Clarke Pet, 2 McGill Chds.
Cohen Isaac McGovern Patt
Collins James MaGrein Patrick
Cooke John McHugh Patric kr
Corcoran Pact McKeigh Robert
Corbin Nich.-.Lis McLaughlin Patrick
Cowden Charles C Meara Daniel
1) Mennan Patrick
Danenhour James Miller li F
Deasey Charles Milker Jac,*
Deely Francis Moore S
Dodson Steithen Morgan J
Ddieti JAC, Mulchahy hilt!
Donahoo Patrick ilf
Donnlen Edward Nathan Abraham
Dorsey Michael Norris William B
Dowling William Nusbaum Vietcit
Doyle John 0 P
E ()Annan J6seph
Eagan M. Pollett &mind
Earnest Herir Price James
F.tinger iiihrl 4/ R
Evans WilliaM t/itigley Fenton fi
r Racine Gustaiye
FisPatiic John Rapp Alfred
Foly John Reynolds Mr.
Frederick Aiignsfus Thule Dr.
Fulton James Ridden Michael
G Roarke Daniel
Gertrude Roarke John
Gibbons William Robison Niss Mar,'
Gill Patt Witten Mithael
Gorman Patrick Rbss ft!ha
Graham Thomas , 0
Graham William T Sankey Miss Julia Ana
Grout Hichaid Saul Anthony
H Seeley Bernard
Hale Mrs Mary M. 2 Sharer John 2
Hall Sarah Shea John
Hamilton II Shultz Mrs. Catharine
Hulplionright Jorge'Hpson James
Flatlet Janice S'irlitisaii itilllittn
Henderson James 2 Slatman Charles
Hill S Smith James
Mogen John Smith Philip
Houseman Charles Snee Michael
Hutchison ilenjamin Sprowell Francis
i Stall Miss Christiana
Irvin James Steel Miss Susan
Johnston James Stephens James
K. Stewart Thtimas
Kaufman 11 G Stewart Sa'muel
Keller George Vir
Keilty John Wallr Eli
Kerney Johti Walsh Michael
Kelgan John Walsh Patrick
Killev Andrew Ward chill
Merman Williard Watsdn John
King Ilugh Wetiber John
King John 11 Wesion William
Kuhn Anthony Whalen Patrick
L . White Miss Mary
Lary Dennis 3 Wilson Henry
Wilson James
Persons .inquiring for letters on the above
List will please say they are advertised.
it[k Two cents in addition to the regular
p'estage charged on advertised letters.
Htintingdon, Jan. 8,1830-3 t.
Opposite the Post °Moe, Huntinga
don, Pa.
rpiiE undersigned would respectfully inform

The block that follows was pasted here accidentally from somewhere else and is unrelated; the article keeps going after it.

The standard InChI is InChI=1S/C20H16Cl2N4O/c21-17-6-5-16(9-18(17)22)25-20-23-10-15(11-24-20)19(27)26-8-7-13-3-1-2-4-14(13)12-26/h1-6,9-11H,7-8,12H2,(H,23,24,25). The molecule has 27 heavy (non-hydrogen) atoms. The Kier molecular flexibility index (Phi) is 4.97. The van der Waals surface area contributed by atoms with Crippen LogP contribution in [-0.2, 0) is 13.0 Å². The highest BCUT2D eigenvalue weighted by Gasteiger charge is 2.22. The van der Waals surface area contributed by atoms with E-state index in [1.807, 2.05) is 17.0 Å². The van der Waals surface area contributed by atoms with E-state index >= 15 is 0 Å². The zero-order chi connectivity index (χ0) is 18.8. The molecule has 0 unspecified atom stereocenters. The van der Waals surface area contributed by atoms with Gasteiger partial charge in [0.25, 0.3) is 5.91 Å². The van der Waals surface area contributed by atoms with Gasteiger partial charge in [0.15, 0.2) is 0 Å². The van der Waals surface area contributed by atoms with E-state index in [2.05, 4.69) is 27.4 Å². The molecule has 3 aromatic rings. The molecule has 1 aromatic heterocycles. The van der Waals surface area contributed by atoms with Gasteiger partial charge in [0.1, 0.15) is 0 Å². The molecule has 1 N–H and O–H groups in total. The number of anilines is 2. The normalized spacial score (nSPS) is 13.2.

his friends and Ilie public in general,rhat ho
has his
u:Psoacti.zr. Eit3enaariCSCad
fitted up in a superior and comfortable sty le, and
is prepared to accommodate all who I.:ay favor
him with their custom, with elegant, fresh ItAI..
TIMORE OYSTERS, Served up in a style that
cannot be surpassed. Ile has a room fitted up
expressly for LADIES and GENTLEMEN.
PRIVATE PARTIES can be furnished with
a room on short notice.
FAMILIES tuiniehed with oyster. by the
dozen or larger quantities.
I. A,K STdi ad kinds baked to order at his en.
undersigned hopes by strict attention to
business, and unrelaxed effort to please, to merit
and receive a liberal portion of public patronage.
December 11, 1849.
Corner of Market Street and
Market Square,
91.9 s old established Hotel, hoe undergone a'
1 thorough re-painting, papering, &c., during'
the last si•ason, and is now the most desirable
slopping place et the Capital!
. .
IqembrrB of the Legislature and others visiting
Harrisburg are invited to call:
Large stabling attached to the lionat:
07 — At. ff.—Charges viareerat',....
Wl4. — T. SANDERS, Agent
Dacember 11, 1849.-3 m.
MOTICE is hereby given to the mem
' _Ol bers of the Cumberhencl Valley Nil.
lust Protection Company of Dr.ekiliion tothaShip;
Cumberland county, Pa., that dfi asseastnent of
sir per cent has this day been NM in the pre
mium notes of said Company, by the Board ;
which amount is directed to be'paid to the Tree
surer of said Company, aecording to the charier
and by-laws. By order of tire Board.
A. 6. MILLER , Seery.
January 75, 1850.
ClOthing S Clothing
WOULD respectfully inform his customers
and the public generally, that he has still
on hand a general assortment of well rands
which he will sell unusually cheap for cash.
Those who want bargains would do well to.
call soon.
January 15,1850,